By implication, our marriages suffer when we make more comparisons.
What’s missing from these studies is an exploration that considers the effects of a full range of premarital sexual activity on marital happiness using national data.
The median man has had six partners, but only four if he’s a four-year college graduate.
Research dating before marriage
All this research suggests that the effects of one’s premarital sexual biography on marital happiness may not closely follow the findings outlined in my previous post. Stanley found that the study respondents who had sex with other people prior to marriage reported lower-quality unions compared to couples who slept just with each other.
Previous research indeed suggests a complex story between premarital sex partners and marital quality. Multiple sex partners prior to marriage reduced marital quality for women, but not men.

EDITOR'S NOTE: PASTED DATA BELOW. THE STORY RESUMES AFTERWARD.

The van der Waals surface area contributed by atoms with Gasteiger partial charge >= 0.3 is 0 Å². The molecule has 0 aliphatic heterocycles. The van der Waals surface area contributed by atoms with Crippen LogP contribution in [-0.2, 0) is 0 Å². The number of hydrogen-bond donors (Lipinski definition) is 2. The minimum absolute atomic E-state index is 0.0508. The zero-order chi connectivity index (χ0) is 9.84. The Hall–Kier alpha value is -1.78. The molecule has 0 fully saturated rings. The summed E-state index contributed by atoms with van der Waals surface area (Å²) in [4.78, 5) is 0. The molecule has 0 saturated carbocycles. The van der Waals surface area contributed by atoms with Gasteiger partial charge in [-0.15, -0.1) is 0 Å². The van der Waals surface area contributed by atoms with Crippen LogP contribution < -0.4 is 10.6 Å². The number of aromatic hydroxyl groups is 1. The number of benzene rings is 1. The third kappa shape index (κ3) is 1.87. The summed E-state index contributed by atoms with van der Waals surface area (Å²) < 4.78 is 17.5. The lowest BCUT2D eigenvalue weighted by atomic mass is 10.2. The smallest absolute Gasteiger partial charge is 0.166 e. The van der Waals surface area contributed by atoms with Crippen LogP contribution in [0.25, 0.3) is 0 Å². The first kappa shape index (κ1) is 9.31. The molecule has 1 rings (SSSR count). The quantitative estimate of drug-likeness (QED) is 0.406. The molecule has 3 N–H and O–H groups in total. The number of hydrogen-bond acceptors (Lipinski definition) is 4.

Women who’ve had 11 or more lovers are a bit more likely to report happy marriages at 57 percent.
The second, third, and fourth columns of Table 1 introduce a variety of covariates intended to account for the relationship between sexual history and marital happiness.
Survey respondents who tied the knot as virgins had the lowest divorce rates, but beyond that, the relationship between sexual biography and marital stability was less clear.
Having multiple partners generally doesn’t increase the odds of divorce any more than having just a few does so.
Marital happiness and divorce aren’t always as intertwined as they might seem.
A clarifying example is the family demography of the Great Depression.
Pervasive financial hardship made marriages less happy, yet the divorce rate fell because divorce and single living seemed unaffordable.